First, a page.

Compensation of Finite Bandwidth Effect by Using an Optimal Filter in Photoacoustic Imaging


Most existing reconstruction algorithms for photoacoustic imaging (PAI) assume that transducers used to receive ultrasound signals have infinite bandwidth. When transducers with finite bandwidth are used, this assumption may result in reduction of the imaging contrast and distortions of reconstructed images. In this paper, we propose a novel method to compensate the finite bandwidth effect in PAI by using an optimal filter in the Fourier domain. Simulation results demonstrate that the use of this method can improve the contrast of the reconstructed images with finite-bandwidth ultrasound transducers.

Share and Cite:

Zhang, C. , Zhang, Y. and Wang, Y. (2013) Compensation of Finite Bandwidth Effect by Using an Optimal Filter in Photoacoustic Imaging. Engineering, 5, 27-31. doi: 10.4236/eng.2013.510B006.

Conflicts of Interest

The authors declare no conflicts of interest.


[1] L. V. Wang, “Tutorial on Photoacoustic Microscopy and Computed Tomography,” IEEE Journal of Selected Topics Quantum Electronics, Vol. 14, No. 1, 2008, pp. 171- 179.
[2] C. Li and L. V. Wang, “Photoacoustic Tomography and Sensing in Biomedicine,” Physics in Medicine and Biology, Vol. 54, No. 19, 2009, pp. R59-R97.
[3] M. Xu and L. V. Wang, “Universal Back-Projection Algorithm for Photacoustic Computed Tomography,” Physical Review E, Vol. 71, No. 1, Article ID: 016706.
[4] P. Burgholzer, J. Bauer-Marschallinger, H. Grun, M. Haltmeier and G. Paltauf, “Temporal Back-Projection Algorithms for Photoacoustic Tomography with Integrating Line Detectors,” Inverse Problems, Vol. 23, No. 6, 2007, pp. S65-S80.
[5] M. Xu, Y. Xu and L. V. Wang, “Time-Domain Reconstruction Algorithms and Numerical Simulations for Thermoacoustic Tomography in Various Geometries,” IEEE Transactions on Biomedical Engineering, Vol. 50, No. 9, 2003, pp. 1086-1099.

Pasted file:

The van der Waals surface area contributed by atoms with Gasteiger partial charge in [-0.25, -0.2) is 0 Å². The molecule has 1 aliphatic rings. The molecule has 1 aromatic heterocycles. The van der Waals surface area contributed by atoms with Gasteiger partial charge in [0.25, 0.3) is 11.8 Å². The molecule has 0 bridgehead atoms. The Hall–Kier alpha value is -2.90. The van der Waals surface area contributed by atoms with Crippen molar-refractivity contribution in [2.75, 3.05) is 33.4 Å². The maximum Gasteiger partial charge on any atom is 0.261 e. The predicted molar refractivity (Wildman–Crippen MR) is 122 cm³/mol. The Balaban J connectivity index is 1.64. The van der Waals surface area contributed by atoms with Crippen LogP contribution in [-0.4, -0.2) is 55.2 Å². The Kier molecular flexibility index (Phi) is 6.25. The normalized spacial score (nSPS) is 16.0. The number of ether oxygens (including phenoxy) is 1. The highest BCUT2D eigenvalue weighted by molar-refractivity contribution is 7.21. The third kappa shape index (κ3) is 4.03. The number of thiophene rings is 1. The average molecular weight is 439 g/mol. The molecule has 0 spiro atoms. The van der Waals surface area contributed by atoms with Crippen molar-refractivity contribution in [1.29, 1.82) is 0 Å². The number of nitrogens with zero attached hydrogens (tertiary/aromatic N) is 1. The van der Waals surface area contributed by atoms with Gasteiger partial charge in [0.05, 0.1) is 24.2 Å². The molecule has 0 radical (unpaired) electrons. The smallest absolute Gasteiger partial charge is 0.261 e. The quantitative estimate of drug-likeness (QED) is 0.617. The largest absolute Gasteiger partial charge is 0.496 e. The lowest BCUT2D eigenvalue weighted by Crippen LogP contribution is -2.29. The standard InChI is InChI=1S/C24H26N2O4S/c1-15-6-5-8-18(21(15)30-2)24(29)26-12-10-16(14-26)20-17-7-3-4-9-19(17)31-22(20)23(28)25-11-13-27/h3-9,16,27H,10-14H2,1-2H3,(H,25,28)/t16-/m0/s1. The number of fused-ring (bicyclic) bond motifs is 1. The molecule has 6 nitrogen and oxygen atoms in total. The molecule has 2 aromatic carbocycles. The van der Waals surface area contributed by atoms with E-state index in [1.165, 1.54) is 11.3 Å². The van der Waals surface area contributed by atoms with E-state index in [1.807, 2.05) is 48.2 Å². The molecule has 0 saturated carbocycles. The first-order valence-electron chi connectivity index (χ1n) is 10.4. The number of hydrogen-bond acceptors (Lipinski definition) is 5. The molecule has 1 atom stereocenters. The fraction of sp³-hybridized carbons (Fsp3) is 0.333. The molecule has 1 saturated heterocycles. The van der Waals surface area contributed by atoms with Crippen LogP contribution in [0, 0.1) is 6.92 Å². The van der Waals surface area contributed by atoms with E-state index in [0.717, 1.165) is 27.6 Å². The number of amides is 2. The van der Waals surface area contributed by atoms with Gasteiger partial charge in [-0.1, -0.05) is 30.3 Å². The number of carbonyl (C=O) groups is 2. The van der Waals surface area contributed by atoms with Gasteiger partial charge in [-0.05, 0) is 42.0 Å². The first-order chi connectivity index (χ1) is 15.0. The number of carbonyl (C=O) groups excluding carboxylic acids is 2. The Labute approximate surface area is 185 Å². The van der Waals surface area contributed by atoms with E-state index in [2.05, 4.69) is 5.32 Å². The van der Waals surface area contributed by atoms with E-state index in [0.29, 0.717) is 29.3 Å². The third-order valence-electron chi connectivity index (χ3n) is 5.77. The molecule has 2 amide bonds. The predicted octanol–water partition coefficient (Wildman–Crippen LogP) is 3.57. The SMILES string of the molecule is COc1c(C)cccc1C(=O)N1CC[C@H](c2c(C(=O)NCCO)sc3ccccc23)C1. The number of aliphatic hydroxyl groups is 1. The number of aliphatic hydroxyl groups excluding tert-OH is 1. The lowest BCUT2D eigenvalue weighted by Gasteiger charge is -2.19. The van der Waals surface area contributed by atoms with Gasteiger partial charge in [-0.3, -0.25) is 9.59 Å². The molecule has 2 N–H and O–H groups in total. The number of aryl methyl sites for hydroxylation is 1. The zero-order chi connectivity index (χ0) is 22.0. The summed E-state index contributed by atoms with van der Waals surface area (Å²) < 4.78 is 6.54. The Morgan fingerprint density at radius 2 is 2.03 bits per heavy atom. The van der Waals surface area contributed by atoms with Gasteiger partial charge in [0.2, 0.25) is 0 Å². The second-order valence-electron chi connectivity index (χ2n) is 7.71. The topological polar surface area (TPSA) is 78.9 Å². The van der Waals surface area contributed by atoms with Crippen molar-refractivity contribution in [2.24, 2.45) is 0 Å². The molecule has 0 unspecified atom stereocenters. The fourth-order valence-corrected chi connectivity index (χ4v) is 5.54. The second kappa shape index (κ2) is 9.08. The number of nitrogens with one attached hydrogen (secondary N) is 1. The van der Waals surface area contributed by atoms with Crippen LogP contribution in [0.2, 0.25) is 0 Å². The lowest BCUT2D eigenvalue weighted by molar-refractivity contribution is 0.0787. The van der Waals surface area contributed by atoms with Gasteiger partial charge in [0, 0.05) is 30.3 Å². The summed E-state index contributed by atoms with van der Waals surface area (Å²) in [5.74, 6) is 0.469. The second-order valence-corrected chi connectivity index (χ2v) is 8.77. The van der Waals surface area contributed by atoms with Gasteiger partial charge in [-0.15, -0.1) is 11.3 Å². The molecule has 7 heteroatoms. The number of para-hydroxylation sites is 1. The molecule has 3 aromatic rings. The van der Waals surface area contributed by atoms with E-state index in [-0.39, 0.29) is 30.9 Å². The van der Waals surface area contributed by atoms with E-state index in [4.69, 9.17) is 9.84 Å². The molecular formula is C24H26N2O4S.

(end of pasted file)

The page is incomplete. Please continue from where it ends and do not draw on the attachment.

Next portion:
[6] Y. Xu, D. Feng and L. V.Wang, “Exact Frequency-Domain Reconstruction for Thermoacoustic Tomography: I. Planar Geometry,” IEEE Transactions on Medical Imaging, Vol. 21, No. 7, 2002, pp. 823-828.
[7] L. A. Kunyansky, “Explicit Inversion Formulae for the Spherical Mean Radon Transform,” Inverse Problems, Vol. 23, 2007, pp. 373-383.
[8] M. A. Anastasio, J. Zhang, X. Pan, Y. Zou, G. Keng and L. V. Wang, “Half-Time Image Reconstruction in Thermoacoustic Tomography,” IEEE Transactions on Medical Imaging, Vol. 24, No. 2, 2005, pp. 199-210.
[9] P. Ephrat, L. Keenliside, A. Seabrook, F. S. Prato and J. J. L. Carson, “Three-Dimensional Photoacoustic Imaging by Sparse-Array Detection and Iterative Image Reconstruction,” Journal of Biomedical Optics, Vol. 13, No. 5, 2008.
[10] G. Paltauf, J. A. Viator, S. A. Prahl and S. L. Jacques, “Iterative Reconstructional Gorithm for Optoacoustic Imaging,” Journal of the Acoustical Society of America, Vol. 112, No. 4, 2002, pp. 1536-1544.
[11] K. Wang, S. A. Ermilov, R. Su, H. Brecht, A. A. Oraevsky and M. A. Anastasio, “An Imaging Model In- corporating Ultra-sonic Tranducer Properties for Three-Dimensional Optoacoustic Tomography,” IEEE Transactions on Medical Imaging, Vol. 30, No. 2, 2011, pp. 203- 213.
[12] M. Li, Y. Tseng and C. Cheng, “Model-Based Correction of Finite Aperture Effect in Photoacoustic Tomography,” Optics Express, Vol. 18, No. 25, 2010.
[13] B. T. Cox, S. Kara, S. R. Arridge and P. C. Beard, “k-Space Propagation Models for Acoustically Heterogeneous Media: Application to Biomedical Photoacoustics,” Journal of the Acoustical Society of America, Vol. 121, No. 6, 2007, pp. 3453-3464.
[14] B. E. Treeby and B. T. Cox, “k-Wave: MATLAB Tool-box for the Simulation and Reconstruction of Photoacoustic Wave Fields,” Journal of Biomedical Optics, Vol. 15, No. 2, 2010.

Copyright © 2024 by authors and Scientific Research Publishing Inc.

Creative Commons License

This work and the related PDF file are licensed under a Creative Commons Attribution 4.0 International License.